One of the current darlings of the industry, the internet of things, has obvious applicability for this purpose. Thinxtra business development manager Greg Howard said yes, there is plenty of interest in the honey industry for IoT solutions: “[There are] lots of trials and proofs of concept from 4 or 5 different companies [with solutions that range] from detecting weight change so they know when to collect honey, to asset tracking and perimeter security.”
Howard put iStart in touch with Julian McCurdy, CEO of Buzztech, a company which seeks to improve beekeeping through sensor and software technology. He confirmed inertia in the industry. “There is major potential to drive efficiency and performance, but the actual use is limited and where technology is used, it tends to be in isolated areas and not integrated into the business.”
McCurdy said that ‘probably 75 percent’ of the industry just isn’t interested in things like sensors, operations management software and data analysis. “These are non-tech folk and they are not looking to change at all. The old school methods are what they know and trust.”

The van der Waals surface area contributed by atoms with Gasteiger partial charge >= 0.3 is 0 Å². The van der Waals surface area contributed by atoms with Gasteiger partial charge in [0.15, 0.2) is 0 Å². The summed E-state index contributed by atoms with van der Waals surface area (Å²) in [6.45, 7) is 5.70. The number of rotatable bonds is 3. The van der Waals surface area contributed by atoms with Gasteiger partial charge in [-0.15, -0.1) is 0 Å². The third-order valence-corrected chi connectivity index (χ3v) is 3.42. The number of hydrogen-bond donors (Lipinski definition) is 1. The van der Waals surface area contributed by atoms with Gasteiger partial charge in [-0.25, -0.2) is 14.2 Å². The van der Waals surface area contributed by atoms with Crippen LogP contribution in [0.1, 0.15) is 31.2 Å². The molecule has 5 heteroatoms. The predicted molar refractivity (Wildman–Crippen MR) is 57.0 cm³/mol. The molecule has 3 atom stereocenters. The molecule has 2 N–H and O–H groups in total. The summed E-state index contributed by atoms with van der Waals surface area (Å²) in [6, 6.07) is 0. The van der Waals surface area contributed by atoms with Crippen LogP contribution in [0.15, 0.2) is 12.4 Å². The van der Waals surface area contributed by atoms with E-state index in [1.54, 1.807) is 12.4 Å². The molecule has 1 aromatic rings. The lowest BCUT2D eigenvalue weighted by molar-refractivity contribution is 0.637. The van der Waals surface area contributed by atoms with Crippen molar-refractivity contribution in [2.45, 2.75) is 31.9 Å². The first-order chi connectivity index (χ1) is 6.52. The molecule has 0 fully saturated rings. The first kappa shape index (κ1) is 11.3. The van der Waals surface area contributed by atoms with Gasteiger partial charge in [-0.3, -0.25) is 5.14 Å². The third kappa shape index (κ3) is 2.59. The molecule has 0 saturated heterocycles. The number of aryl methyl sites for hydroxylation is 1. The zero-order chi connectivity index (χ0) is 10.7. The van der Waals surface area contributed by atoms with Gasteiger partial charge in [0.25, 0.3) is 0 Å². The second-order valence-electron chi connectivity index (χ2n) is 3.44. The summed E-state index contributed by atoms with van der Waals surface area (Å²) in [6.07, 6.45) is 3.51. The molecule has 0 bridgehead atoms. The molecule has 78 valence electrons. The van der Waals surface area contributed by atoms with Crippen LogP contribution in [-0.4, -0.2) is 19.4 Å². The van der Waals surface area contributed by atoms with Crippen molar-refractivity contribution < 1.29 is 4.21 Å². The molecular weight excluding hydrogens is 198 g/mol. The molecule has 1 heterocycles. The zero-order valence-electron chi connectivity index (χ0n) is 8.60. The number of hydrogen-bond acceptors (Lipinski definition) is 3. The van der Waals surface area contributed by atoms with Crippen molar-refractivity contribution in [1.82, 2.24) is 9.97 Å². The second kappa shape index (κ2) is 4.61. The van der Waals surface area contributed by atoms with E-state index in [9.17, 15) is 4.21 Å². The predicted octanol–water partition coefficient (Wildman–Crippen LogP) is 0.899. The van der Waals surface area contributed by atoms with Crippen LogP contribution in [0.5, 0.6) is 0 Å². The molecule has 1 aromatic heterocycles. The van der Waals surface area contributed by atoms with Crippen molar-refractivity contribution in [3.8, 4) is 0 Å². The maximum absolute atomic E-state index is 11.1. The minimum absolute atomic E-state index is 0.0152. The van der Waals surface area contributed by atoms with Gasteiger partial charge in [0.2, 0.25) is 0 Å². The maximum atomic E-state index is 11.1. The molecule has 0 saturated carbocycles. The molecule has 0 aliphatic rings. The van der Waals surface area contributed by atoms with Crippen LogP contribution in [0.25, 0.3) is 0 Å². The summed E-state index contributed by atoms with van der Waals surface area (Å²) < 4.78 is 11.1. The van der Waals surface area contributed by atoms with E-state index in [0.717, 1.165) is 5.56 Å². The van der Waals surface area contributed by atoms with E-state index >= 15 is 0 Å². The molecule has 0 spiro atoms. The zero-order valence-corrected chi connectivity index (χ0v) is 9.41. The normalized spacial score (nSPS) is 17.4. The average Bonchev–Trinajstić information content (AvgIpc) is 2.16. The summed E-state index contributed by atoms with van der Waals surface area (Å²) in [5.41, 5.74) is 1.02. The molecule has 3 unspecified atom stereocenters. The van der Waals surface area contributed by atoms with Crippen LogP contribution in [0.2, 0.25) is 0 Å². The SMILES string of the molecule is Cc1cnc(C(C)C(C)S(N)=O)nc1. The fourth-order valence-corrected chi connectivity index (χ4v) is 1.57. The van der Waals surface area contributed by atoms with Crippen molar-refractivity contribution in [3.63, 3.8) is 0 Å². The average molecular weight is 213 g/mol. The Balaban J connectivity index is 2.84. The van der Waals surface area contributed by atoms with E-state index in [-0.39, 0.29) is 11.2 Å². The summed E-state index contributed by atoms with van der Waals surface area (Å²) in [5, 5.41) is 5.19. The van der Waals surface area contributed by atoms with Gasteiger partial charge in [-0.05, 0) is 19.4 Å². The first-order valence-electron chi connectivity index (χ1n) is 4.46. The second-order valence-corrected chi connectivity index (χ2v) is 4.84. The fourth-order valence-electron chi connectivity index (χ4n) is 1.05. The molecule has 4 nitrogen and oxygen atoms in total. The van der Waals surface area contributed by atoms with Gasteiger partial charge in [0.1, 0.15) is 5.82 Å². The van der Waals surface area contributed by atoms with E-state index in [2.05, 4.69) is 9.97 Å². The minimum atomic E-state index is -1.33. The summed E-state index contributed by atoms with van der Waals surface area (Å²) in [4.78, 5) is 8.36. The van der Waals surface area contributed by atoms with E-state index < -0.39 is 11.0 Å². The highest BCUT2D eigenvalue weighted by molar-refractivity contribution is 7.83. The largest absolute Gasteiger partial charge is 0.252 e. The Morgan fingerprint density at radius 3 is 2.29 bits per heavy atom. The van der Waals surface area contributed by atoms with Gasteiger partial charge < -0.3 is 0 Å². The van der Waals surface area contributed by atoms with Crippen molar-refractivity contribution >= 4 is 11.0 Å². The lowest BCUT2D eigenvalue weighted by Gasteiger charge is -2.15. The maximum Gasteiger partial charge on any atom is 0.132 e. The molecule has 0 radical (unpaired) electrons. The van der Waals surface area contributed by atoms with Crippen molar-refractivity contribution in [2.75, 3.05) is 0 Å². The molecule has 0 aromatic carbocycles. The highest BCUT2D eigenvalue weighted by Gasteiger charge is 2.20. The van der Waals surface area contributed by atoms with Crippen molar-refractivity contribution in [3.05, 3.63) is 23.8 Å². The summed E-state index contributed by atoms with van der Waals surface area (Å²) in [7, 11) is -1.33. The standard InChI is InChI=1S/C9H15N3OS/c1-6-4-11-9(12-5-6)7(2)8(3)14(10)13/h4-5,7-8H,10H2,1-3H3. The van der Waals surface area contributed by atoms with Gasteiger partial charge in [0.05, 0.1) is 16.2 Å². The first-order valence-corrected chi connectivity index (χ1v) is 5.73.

The major opportunity he sees for change is in generational shifts; those born with iPhones in their hands are coming into the industry slowly but surely. “The kids are taking over and when that happens, the first thing they want to do is to improve and get things tidied up. Then we see demand for software and sensors to start monitoring.”
McCurdy said a modern beekeeping operation has software to run it, to keep track of all hives and to log all work done on them, with dashboarding on where things are and what needs to be done, as well as the usual systems needed to run any business.
The ‘bee specific’ software, said McCurdy, is being used by early adopters in that 25 percent.
As for sensors, which can even pick up audio from which hive health can be assessed and parasites identified, “They aren’t being implemented widely yet.”
Part of the reason for that is the difficulty of changing old ways of working. Another part is the high cost of the sensors, something the IoT promises to address as LPWAN is rolled out across the country and the effect of economies of scale kick in.